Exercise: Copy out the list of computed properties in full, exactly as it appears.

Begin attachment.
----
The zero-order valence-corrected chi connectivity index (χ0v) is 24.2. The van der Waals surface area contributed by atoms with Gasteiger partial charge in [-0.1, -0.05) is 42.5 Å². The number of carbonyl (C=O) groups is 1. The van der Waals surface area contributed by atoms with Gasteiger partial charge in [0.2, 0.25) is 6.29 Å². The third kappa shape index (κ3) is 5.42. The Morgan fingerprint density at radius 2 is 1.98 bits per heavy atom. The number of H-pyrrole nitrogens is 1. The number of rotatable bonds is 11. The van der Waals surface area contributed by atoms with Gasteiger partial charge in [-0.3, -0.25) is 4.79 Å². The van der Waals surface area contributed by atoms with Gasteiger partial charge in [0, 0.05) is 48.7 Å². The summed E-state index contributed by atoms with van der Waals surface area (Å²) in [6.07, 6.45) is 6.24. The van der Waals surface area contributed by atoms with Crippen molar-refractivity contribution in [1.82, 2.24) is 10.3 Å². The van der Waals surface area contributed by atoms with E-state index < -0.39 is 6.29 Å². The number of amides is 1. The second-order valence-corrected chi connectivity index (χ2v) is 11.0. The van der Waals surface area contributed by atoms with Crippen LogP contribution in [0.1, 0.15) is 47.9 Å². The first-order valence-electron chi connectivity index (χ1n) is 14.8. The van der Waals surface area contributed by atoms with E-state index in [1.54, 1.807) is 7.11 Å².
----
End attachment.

The zero-order valence-corrected chi connectivity index (χ0v) is 24.2. The van der Waals surface area contributed by atoms with Gasteiger partial charge in [-0.1, -0.05) is 42.5 Å². The number of carbonyl (C=O) groups is 1. The van der Waals surface area contributed by atoms with Gasteiger partial charge in [0.2, 0.25) is 6.29 Å². The third kappa shape index (κ3) is 5.42. The Morgan fingerprint density at radius 2 is 1.98 bits per heavy atom. The number of H-pyrrole nitrogens is 1. The number of rotatable bonds is 11. The van der Waals surface area contributed by atoms with Gasteiger partial charge in [-0.3, -0.25) is 4.79 Å². The van der Waals surface area contributed by atoms with Gasteiger partial charge in [0, 0.05) is 48.7 Å². The summed E-state index contributed by atoms with van der Waals surface area (Å²) in [6.07, 6.45) is 6.24. The van der Waals surface area contributed by atoms with Crippen molar-refractivity contribution in [1.82, 2.24) is 10.3 Å². The van der Waals surface area contributed by atoms with E-state index < -0.39 is 6.29 Å². The number of amides is 1. The second-order valence-corrected chi connectivity index (χ2v) is 11.0. The van der Waals surface area contributed by atoms with Crippen LogP contribution in [0.1, 0.15) is 47.9 Å². The first-order valence-electron chi connectivity index (χ1n) is 14.8. The van der Waals surface area contributed by atoms with E-state index in [1.54, 1.807) is 7.11 Å².